Florida man's photo of a raccoon riding an alligator might be fake

Florida man says he saw a raccoon riding an alligator, but as questions about the "stiff"-looking animals in his photo surface he's nowhere to be found.

A surreal wildlife photo sent to multiple news outlets by a man in Florida has skeptics on high alert

Too good to be true? Criticism of Florida man's spectacular wildife photo leads some to believe "this is just a taxidermy raccoon carefully positioned on top of a remote-controlled alligator." (Richard Jones/WFTV)

This week in "animals riding other animals" news, a Florida raccoon is making headlines for using an alligator as its own personal surfboard — though whether or not this actually happened is still up for debate.

Orlando's WFTV was the first of several local news stations to report on the alleged interspecies exchange after receiving an email from a man named Richard Jones Sunday morning.

"Had a wonderful morning with the family in Ocala National forest and took an equally wonderful photo!" wrote Jones to several media outlets in Florida, attaching an image of what appeared to be a raccoon riding standing on an alligator's back in a river. "Definitely the photo of a lifetime." 

According to the email, Jones had been walking along the Oaklawaha River watching gators with his family when a nearby raccoon became startled by their presence.

"It must have been asleep because it stumbled toward the water and hopped on top of the gator we were watching," he wrote. "I snapped a lucky picture right when the gator slipped into the water and before the raccoon jumped off and scurried away."

The photo spread quickly around the web, thanks in large part to an Imgur post that hit the front page of Reddit on Sunday evening.

Twitter users further propelled the image's reach by using it as fodder for jokes about Uber, Guardians of the Galaxy, and, well, Florida.

By Monday, the alligator-riding-raccoon picture had attracted more than 3.5 million views on Imgur, as well as media attention from around the world.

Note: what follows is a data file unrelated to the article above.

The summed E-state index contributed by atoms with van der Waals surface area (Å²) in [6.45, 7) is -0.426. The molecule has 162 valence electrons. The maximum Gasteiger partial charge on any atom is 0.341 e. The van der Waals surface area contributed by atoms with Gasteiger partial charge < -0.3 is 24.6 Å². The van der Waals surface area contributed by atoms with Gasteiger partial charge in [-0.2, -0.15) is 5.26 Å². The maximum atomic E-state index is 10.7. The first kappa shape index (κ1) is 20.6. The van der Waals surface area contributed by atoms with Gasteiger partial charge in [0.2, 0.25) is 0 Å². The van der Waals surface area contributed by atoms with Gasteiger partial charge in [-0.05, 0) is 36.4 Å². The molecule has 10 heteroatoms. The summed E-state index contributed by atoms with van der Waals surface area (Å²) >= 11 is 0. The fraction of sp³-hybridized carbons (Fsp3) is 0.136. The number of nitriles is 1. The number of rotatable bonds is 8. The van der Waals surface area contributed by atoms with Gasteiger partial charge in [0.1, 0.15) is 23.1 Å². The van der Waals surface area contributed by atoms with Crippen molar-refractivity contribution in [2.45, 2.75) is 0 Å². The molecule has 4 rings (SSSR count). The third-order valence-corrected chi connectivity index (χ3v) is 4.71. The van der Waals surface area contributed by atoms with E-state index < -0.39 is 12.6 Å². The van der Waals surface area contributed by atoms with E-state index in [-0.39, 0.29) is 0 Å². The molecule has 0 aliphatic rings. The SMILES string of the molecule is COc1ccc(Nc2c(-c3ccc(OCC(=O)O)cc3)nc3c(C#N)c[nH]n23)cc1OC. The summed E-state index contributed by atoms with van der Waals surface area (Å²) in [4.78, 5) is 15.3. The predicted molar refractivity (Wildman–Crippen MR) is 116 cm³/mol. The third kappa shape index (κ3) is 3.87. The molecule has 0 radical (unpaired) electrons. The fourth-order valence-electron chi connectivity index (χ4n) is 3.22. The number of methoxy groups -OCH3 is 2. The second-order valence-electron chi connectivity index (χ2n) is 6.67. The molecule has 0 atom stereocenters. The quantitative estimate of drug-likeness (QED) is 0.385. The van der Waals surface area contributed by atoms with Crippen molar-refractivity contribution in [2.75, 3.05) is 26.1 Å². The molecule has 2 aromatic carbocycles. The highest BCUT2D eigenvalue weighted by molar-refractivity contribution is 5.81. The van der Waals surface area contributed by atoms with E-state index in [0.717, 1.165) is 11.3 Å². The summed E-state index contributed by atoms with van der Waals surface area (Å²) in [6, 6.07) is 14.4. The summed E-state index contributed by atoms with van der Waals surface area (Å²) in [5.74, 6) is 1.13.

Some of that attention, however, was of the skeptical variety.

Both The Florida-Times Union and Ocala Star Banner published the photo with disclaimers after receiving the same email from Jones that WFTV did.

"Mr. Jones did not leave a phone number in his email so that we could confirm the authenticity of the image," wrote Florida Times-Union. "We did try to contact him via his email address and we also requested he phone us. At the time this story was posted, we still have not received a call or email from Mr. Jones."

The Ocula Star Banner, which initially declined to publish the photo at all, was similarly unable to reach Jones with follow-up questions.

An image of a green woodpecker fighting off an attack by a weasel drew skepticism earlier this year, but the man who took it remained adamant that the photo was real — unlike the raccoon and alligator photographer who has clammed up completely. (Martin Le-May )

"Until now, the Star-Banner has declined to publish the photo because we still have questions about its authenticity," the paper wrote Sunday night, listing out a summary of its concerns.

"The raccoon seems out of proportion — too big — compared with the alligator," reads part of the list. "Even zooming in, you can't tell whether the raccoon has feet... It almost looks like a taxidermy piece."

The Orlando Sentinel echoed this point, as did Fusion and many on Reddit and Imgur who also felt the raccoon looked unnaturally stiff.

It's the alligator, however, that really has critics believing "this is just a taxidermy raccoon carefully positioned on top of a remote-controlled alligator" (as the Sentinel put it.)

"I'm from Florida, used to even spend a lot of time in the Ocala, and I can confirm this is the fakest s*** I've ever seen," wrote Redditor 2A_is_the_best_A. "The most obvious thing is that when a gator swims in the water only its eyes and nostrils are ever above the water. The back is usually completely submerged."

The unusual appearances of both animals, coupled with the fact that Jones hasn't spoken to any news outlets since his original email, has a growing number of people online calling the photo out as fake — but it's hard to say definitively that a raccoon didn't ride an alligator in Florida on Sunday.

The act wouldn't necessarily be out of character for either species, nor would this be the first time a furry critter has used another member of the animal kingdom for transportation.

What are your thoughts? Real or fake? Weigh in below.


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